Our evening helper came over to learn to milk and be shown the ropes.  Goats' hay feeders filled, chooks locked up, goats up from paddock, buckets and washing water organised, goats milked and fed, milk strained and buckets washed ready for the next day.  She was very enthusiastic and made me feel comfortable about asking her to take the task on.
Our morning volunteer was a neighbour who has helped in a couple of emergencies and already knew the ropes.  The chooks to be let out, hay in paddocks, goats out.  Her farm is a similar setup to ours, with many of the same livestock.  She is a kind and generous neighbour who happily helped us out!  This same neighbour has come and helped when one of the goats was sick and has lent me her caged trailer when my girl goats were wanting to travel to a buck because they were looking for love.

We only had one hiccough while we were away.  I wasn't clear enough with the days I needed help and there was a morning when the animals weren't let out.  A lesson to me for next time - specify exact days!

All in all, I think we organised the care of our farm fairly well.  If you are in a similar situation, don't be scared to ask.  There are probably people out there that would be happy to help you.  Make it as easy as you can by taking notice as you go about your chores.  You'll think of ways to simplify your system for inexperienced helpers.  Make sure you prepare anything that you can in advance and make sure that you leave a contact number.

I'm sure, one day, we will be asked to provide reciprocal care and my friends will be comfortable to ask me seeing as they have already cared for our animals.  It's lovely to be able to walk away from the daily grind every now and again and well worth the effort of organising the carers.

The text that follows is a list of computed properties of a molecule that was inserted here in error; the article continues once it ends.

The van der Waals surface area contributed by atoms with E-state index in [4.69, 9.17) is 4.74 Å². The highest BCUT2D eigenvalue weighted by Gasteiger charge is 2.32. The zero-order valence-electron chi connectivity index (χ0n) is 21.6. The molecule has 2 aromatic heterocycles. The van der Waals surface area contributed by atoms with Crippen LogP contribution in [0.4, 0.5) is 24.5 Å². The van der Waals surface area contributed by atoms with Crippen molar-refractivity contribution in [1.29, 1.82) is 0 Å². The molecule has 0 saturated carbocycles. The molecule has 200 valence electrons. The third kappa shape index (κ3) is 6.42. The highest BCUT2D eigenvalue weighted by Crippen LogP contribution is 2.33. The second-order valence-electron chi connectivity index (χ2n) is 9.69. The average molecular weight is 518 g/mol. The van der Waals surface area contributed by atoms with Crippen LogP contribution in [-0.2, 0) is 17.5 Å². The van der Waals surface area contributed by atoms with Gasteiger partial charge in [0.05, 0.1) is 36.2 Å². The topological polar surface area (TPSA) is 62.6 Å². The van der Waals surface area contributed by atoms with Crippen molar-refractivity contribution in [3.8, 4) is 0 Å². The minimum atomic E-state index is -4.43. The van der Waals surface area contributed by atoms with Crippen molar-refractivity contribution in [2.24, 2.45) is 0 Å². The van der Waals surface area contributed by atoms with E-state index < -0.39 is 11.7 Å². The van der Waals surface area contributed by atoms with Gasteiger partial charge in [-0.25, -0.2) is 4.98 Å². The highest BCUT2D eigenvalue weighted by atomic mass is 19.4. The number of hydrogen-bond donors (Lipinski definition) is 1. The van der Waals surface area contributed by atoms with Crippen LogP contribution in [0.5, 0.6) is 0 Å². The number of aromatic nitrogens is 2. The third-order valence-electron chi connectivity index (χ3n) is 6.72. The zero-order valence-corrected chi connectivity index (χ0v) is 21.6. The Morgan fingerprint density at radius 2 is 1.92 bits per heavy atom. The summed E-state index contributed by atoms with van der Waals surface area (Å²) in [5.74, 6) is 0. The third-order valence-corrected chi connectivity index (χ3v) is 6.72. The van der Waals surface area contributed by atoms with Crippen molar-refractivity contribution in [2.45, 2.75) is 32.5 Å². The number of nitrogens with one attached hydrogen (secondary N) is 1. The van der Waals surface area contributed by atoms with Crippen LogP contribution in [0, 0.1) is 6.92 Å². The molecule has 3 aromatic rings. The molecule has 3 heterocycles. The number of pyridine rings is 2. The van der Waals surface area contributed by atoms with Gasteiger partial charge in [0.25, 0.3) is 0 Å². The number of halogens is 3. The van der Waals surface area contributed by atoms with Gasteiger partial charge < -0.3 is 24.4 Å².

Happy holidays!!!


Selina B said...

glad you had a good few days away, there are good people in the world & simple living brings out the best of them, i think anyway.
thanx for sharing

Anonymous said...

You certainly deserved that few days off for all of the work that you had to do in order to take those precious moments away with your family. People just don't realise how much organisation and hard yakka goes on when you live with animals and out in the country. What an amazing school that will be and the lucky few students that are able to pass through it's doors will all be exponentially rewarded. That reward will flow out into the community around the school and ripples of kindness and acceptance will spread. It's schools and ethos like this that make the world a much better place to live in :)

Linda said...

Selina, I think you are right. I find people with a similar lifestyle seem to have a more strongly developed sense of community. I hadn't consciously thought about this in terms of our trip away but yes, I have good friends.

Hello Narf, yes, the people organising the school have such a lovely vision and they are amazing to have the drive to set about making it a reality. This world's an amazing place when you meet the right people!